Tuesday, 11 July 2006 - 2:25 PM

13C Differentiation between Dissolved and Solid Organic Carbon in Soils as Induced by Substitution of a Native Deciduous Forest by a Coniferous Forest.

Philippe Amiotte Suchet, Jean Leveque, Catherine Henault, Anthony Gauthier, and Francis Andreux. Microbiologie et Géochimie des Sols - INRA Université de Bourgogne, 6 bd Gabriel, DIJON, 21000, France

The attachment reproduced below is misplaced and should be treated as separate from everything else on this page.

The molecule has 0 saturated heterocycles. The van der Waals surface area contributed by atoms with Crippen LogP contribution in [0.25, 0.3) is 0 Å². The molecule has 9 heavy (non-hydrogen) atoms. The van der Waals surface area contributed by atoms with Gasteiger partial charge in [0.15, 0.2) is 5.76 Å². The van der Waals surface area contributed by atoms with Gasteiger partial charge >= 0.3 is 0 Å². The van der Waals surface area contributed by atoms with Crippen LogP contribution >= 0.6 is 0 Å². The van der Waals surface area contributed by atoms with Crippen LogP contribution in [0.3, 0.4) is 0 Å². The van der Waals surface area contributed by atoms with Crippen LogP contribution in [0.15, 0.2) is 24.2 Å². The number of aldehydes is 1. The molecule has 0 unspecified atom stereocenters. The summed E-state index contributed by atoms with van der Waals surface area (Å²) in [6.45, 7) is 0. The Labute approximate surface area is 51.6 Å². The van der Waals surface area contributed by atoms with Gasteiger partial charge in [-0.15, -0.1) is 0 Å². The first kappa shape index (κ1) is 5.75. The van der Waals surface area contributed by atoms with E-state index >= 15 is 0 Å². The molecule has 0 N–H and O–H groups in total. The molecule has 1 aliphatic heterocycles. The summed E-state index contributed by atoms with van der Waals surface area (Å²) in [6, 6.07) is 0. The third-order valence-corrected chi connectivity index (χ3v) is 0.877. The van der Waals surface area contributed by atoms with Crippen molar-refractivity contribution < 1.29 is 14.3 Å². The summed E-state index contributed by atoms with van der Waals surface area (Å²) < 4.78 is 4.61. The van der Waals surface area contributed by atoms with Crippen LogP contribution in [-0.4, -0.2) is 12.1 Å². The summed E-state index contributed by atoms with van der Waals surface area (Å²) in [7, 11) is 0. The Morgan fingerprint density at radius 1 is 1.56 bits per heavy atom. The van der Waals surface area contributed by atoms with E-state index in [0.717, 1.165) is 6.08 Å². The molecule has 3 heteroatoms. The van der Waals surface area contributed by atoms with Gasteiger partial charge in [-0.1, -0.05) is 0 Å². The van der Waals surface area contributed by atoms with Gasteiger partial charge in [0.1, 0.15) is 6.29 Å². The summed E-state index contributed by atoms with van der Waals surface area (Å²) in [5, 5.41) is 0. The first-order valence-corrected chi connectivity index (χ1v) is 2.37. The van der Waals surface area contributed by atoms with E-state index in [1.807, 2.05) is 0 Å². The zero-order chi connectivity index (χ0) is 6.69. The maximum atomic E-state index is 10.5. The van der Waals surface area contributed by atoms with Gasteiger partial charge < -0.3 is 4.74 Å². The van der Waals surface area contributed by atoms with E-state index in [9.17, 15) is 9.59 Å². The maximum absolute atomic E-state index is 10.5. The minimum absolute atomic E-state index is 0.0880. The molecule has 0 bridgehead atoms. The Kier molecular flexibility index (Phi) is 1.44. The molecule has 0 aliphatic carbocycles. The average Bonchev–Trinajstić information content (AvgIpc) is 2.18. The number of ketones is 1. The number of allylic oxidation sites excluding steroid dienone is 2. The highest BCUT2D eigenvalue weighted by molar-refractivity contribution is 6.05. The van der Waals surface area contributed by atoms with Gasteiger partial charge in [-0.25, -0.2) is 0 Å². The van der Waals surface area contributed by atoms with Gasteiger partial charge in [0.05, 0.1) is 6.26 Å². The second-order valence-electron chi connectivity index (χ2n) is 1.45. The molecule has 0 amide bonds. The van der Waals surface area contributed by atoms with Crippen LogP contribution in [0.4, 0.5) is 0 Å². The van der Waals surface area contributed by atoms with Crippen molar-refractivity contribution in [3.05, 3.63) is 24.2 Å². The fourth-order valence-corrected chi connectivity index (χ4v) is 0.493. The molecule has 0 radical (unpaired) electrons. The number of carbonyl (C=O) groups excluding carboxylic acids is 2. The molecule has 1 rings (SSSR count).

In the temperate forest ecosystems, one of the main human perturbations during the last century is the substitution of native deciduous forests by well managed coniferous forests. The question of the influence of this land use change on the water quality has been addressed for a long time especially in the framework of acid rain. However, studies concerning the impact of forest management on the processes producing dissolved organic matter (DOM) are not so many. Since DOM plays an important role in aquatic ecosystems (UV filtration, pollutant transfers, nutrients and energy supply), the influence of forest cover on the quality and quantity of DOM released trough soil processes is a key question. Indeed, considering that forest cover affects the dynamic of degradation of the soil organic matter, DOM, which results from these processes, should also be affected. This work focuses on the use of the stable isotope composition of Dissolved Organic Carbon (DOC) in natural abundance to examine the changes in DOM quality produced in acid brown soils (distric cambisol) of the mountainous area of Morvan (France) under deciduous and coniferous forests. Our results show that the quality of the DOC seems to be affected by vegetation changes, as shown by the isotopic composition of dissolved and solid organic matter in the various compartments of the system. First of all, d13C of fresh aerial material do not significantly differ from one vegetation cover to another and its variability (between – 28 and -31 ‰) seems to be greater inside one plant of the same species than between plants of different species. In the same way, the d13C of organic matter from litter is not influenced by the vegetation cover (from –26 to –28 ‰) . However, the evolution of the soil organic matter d13C with increasing depth varies from one vegetation to another: soil organic matter (SOM) is enriched in 13C by about 1‰ between -5 and -55 cm under deciduous vegetation, whereas, no significant variations of d13C values are observed in SOM of profile under resinous vegetation. The isotopic composition (d13CDOC) of the dissolved organic matter (DOM) is very consistent with these patterns. Indeed, under deciduous cover, d13CDOC in litter and upper soil layer solutions are depleted in 13C by 1 to 2‰ with regard to the solid material. Thus, an apparent fractionation appears between the organic solute fraction and the solid one. Under resinous cover, no such fractionations are observed. So, the degradation of organic matter in litter and soil layers produces more 13C depleted DOC under deciduous vegetation than under resinous one. This difference can be interpreted as changes in the chemical composition of the DOM in relation with changes in the dynamic of SOM degradation and its associated microbial activity. Thus, the isotopic signature of DOC is rather controlled by the way the organic matter is degraded in the system than by the differences in the isotopic composition of organic matter. Preliminary results from soil incubation experiments seem to show that the 13C depletion observed in soil solution under deciduous vegetation could be positively related to the rate of SOM degradation.

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